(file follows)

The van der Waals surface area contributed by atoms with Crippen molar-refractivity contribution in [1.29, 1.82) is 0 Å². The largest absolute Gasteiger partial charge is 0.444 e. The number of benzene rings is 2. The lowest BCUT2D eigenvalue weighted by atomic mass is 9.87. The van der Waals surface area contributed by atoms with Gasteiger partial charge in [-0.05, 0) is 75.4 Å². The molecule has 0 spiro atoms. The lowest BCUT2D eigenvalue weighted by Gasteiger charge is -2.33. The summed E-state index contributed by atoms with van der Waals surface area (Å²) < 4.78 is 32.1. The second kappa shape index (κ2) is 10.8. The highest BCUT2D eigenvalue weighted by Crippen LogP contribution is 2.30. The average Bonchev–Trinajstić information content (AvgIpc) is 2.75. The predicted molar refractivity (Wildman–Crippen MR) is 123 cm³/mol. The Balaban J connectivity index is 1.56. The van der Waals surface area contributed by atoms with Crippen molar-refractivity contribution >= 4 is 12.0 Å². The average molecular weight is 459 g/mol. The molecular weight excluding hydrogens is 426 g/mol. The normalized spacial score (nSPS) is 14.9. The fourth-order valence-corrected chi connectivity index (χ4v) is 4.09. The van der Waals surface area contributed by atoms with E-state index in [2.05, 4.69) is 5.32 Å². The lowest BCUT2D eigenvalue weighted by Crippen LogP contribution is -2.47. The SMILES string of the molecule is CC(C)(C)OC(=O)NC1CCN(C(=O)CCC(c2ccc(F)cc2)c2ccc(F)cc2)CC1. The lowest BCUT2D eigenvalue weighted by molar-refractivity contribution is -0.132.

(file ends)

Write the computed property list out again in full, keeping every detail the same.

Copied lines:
The van der Waals surface area contributed by atoms with Crippen molar-refractivity contribution in [1.29, 1.82) is 0 Å². The largest absolute Gasteiger partial charge is 0.444 e. The number of benzene rings is 2. The lowest BCUT2D eigenvalue weighted by atomic mass is 9.87. The van der Waals surface area contributed by atoms with Gasteiger partial charge in [-0.05, 0) is 75.4 Å². The molecule has 0 spiro atoms. The lowest BCUT2D eigenvalue weighted by Gasteiger charge is -2.33. The summed E-state index contributed by atoms with van der Waals surface area (Å²) < 4.78 is 32.1. The second kappa shape index (κ2) is 10.8. The highest BCUT2D eigenvalue weighted by Crippen LogP contribution is 2.30. The average Bonchev–Trinajstić information content (AvgIpc) is 2.75. The predicted molar refractivity (Wildman–Crippen MR) is 123 cm³/mol. The Balaban J connectivity index is 1.56. The van der Waals surface area contributed by atoms with Crippen molar-refractivity contribution >= 4 is 12.0 Å². The average molecular weight is 459 g/mol. The molecular weight excluding hydrogens is 426 g/mol. The normalized spacial score (nSPS) is 14.9. The fourth-order valence-corrected chi connectivity index (χ4v) is 4.09. The van der Waals surface area contributed by atoms with E-state index in [2.05, 4.69) is 5.32 Å². The lowest BCUT2D eigenvalue weighted by Crippen LogP contribution is -2.47. The SMILES string of the molecule is CC(C)(C)OC(=O)NC1CCN(C(=O)CCC(c2ccc(F)cc2)c2ccc(F)cc2)CC1. The lowest BCUT2D eigenvalue weighted by molar-refractivity contribution is -0.132.